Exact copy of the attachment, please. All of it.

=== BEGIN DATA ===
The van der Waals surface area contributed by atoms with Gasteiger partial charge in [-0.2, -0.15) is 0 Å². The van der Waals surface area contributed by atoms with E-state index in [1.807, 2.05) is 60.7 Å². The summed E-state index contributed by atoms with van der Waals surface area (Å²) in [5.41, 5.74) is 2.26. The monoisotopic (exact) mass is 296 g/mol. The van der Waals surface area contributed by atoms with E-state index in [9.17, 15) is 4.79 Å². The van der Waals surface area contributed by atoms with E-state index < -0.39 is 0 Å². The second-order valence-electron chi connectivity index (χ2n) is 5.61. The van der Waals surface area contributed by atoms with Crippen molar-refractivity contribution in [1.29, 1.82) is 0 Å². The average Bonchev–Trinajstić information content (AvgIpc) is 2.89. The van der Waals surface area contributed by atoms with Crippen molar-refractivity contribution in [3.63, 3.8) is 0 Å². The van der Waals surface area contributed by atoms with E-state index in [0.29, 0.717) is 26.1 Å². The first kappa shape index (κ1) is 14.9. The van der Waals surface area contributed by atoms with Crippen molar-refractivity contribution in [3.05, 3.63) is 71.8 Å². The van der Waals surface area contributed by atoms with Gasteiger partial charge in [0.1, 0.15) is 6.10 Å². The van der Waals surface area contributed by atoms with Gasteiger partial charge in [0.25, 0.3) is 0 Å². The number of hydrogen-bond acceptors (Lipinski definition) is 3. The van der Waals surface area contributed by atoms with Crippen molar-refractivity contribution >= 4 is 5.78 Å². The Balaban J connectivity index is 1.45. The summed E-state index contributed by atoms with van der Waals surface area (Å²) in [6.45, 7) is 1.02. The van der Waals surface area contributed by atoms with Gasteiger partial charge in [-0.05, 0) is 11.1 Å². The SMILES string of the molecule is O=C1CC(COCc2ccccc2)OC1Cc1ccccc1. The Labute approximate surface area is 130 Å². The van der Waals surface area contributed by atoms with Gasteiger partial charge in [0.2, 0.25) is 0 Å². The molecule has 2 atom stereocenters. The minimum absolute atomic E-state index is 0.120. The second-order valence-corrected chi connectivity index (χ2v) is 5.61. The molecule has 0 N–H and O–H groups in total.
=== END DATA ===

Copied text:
The van der Waals surface area contributed by atoms with Gasteiger partial charge in [-0.2, -0.15) is 0 Å². The van der Waals surface area contributed by atoms with E-state index in [1.807, 2.05) is 60.7 Å². The summed E-state index contributed by atoms with van der Waals surface area (Å²) in [5.41, 5.74) is 2.26. The monoisotopic (exact) mass is 296 g/mol. The van der Waals surface area contributed by atoms with E-state index in [9.17, 15) is 4.79 Å². The van der Waals surface area contributed by atoms with E-state index < -0.39 is 0 Å². The second-order valence-electron chi connectivity index (χ2n) is 5.61. The van der Waals surface area contributed by atoms with Crippen molar-refractivity contribution in [1.29, 1.82) is 0 Å². The average Bonchev–Trinajstić information content (AvgIpc) is 2.89. The van der Waals surface area contributed by atoms with Crippen molar-refractivity contribution in [3.63, 3.8) is 0 Å². The van der Waals surface area contributed by atoms with E-state index in [0.29, 0.717) is 26.1 Å². The first kappa shape index (κ1) is 14.9. The van der Waals surface area contributed by atoms with Crippen molar-refractivity contribution in [3.05, 3.63) is 71.8 Å². The van der Waals surface area contributed by atoms with Gasteiger partial charge in [0.1, 0.15) is 6.10 Å². The van der Waals surface area contributed by atoms with Gasteiger partial charge in [0.25, 0.3) is 0 Å². The number of hydrogen-bond acceptors (Lipinski definition) is 3. The van der Waals surface area contributed by atoms with Crippen molar-refractivity contribution >= 4 is 5.78 Å². The Balaban J connectivity index is 1.45. The summed E-state index contributed by atoms with van der Waals surface area (Å²) in [6.45, 7) is 1.02. The van der Waals surface area contributed by atoms with Gasteiger partial charge in [-0.05, 0) is 11.1 Å². The SMILES string of the molecule is O=C1CC(COCc2ccccc2)OC1Cc1ccccc1. The Labute approximate surface area is 130 Å². The van der Waals surface area contributed by atoms with Gasteiger partial charge in [0.2, 0.25) is 0 Å². The molecule has 2 atom stereocenters. The minimum absolute atomic E-state index is 0.120. The second-order valence-corrected chi connectivity index (χ2v) is 5.61. The molecule has 0 N–H and O–H groups in total.